Take the 2-minute tour ×
Stack Overflow is a question and answer site for professional and enthusiast programmers. It's 100% free, no registration required.

This is not a homework assignment. I was reviewing my basic C++ knowledge for my new coding class and I was messing around with the structs example he gives in one of the slides. Below is my code:

#include <iostream>
using namespace std;

struct PERSON
{
    string name;
    int age;
};

PERSON get_person(void)
{
    PERSON temp;
    cin >> temp.name;
    cin >>temp.age;
    return(temp);
}

int main(void)
{
    PERSON me;
    me= get_person();
    cout<<me.name;
    cin.get();
}

//It won't recognize the ">>" and "<<" and wont compile. I am thinking it is because I am using a struct and did not include something at the beginning of my code. Any ideas why?

share|improve this question

closed as too localized by Peter Wood, unkulunkulu, Luca Geretti, ecatmur, Nicholas Wilson Apr 16 '13 at 12:04

This question is unlikely to help any future visitors; it is only relevant to a small geographic area, a specific moment in time, or an extraordinarily narrow situation that is not generally applicable to the worldwide audience of the internet. For help making this question more broadly applicable, visit the help center.If this question can be reworded to fit the rules in the help center, please edit the question.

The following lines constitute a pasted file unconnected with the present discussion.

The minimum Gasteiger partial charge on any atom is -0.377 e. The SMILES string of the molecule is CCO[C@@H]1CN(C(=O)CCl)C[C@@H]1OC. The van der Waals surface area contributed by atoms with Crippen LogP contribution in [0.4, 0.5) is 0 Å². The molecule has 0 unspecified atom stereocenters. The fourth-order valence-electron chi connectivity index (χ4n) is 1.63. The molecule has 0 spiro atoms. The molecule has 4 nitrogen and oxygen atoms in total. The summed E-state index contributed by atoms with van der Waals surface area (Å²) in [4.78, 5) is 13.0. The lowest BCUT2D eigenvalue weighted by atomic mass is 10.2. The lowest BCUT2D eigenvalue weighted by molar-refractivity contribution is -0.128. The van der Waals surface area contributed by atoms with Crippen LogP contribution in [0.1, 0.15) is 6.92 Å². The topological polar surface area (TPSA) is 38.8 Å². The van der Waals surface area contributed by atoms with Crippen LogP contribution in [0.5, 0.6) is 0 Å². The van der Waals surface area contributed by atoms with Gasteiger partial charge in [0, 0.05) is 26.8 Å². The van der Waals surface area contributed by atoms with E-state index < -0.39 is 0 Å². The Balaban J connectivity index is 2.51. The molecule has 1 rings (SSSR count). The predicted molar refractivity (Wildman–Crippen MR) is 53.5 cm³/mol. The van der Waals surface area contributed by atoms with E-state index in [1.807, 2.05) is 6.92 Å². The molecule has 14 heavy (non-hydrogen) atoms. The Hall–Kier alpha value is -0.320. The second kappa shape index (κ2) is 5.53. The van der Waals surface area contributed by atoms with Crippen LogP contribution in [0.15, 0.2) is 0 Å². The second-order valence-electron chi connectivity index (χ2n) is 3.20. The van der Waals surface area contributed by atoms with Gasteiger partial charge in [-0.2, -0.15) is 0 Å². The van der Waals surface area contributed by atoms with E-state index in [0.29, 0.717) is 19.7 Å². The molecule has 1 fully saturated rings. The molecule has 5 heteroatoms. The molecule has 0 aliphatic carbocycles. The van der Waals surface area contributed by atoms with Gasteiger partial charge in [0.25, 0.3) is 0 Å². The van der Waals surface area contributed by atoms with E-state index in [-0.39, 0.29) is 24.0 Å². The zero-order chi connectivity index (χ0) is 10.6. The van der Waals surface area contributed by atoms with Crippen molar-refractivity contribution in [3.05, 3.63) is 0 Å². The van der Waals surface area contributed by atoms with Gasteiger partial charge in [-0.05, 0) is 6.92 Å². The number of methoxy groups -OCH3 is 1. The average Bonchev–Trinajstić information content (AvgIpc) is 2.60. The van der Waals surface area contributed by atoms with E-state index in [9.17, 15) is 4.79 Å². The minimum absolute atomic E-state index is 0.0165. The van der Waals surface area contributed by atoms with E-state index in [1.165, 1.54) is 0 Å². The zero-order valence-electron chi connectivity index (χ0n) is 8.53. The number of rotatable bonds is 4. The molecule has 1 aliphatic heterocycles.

3  
put #include <string> after #include <iostream> –  miguel.martin Apr 16 '13 at 9:25
    
Wow that did it. Do you know a source that summarizes what to include when? I actually forgot to include string but it is always hard to remember what to include in which situation. Oh and thank you!! –  windydys Apr 16 '13 at 9:26
3  
@user - The rule is to always include everything you need. :-) Like <string> if you are using std::string or <vector> when you use a std::vector. Sometimes you get away with not including the proper header, because it might get included indirectly thru some other header, but you cannot rely on this (as you noticed). –  Bo Persson Apr 16 '13 at 9:30
    
thanks Bo! this was very helpful –  windydys Apr 16 '13 at 9:36

2 Answers 2

up vote 2 down vote accepted

string is not a primitive type in C++. string is a class, you are creating objects of the class string in your code. The string (std::string) class is implemented in the C++ STL (standard template library).

Here is the official C++ standard library documentation. You may find information about the headers in the C++ standard library, functions, classes, etc. I recommend not going to cplusplus.com, as it has false documentation in some places.

Also, here is a quick link to all headers available in the C++ standard library, with a brief description of each.

EDIT:

To answer the actual question (which I did in the comments): place #include <string> after #include <iostream>.

share|improve this answer

You have to include the below statement

  #include <string>
share|improve this answer

Not the answer you're looking for? Browse other questions tagged or ask your own question.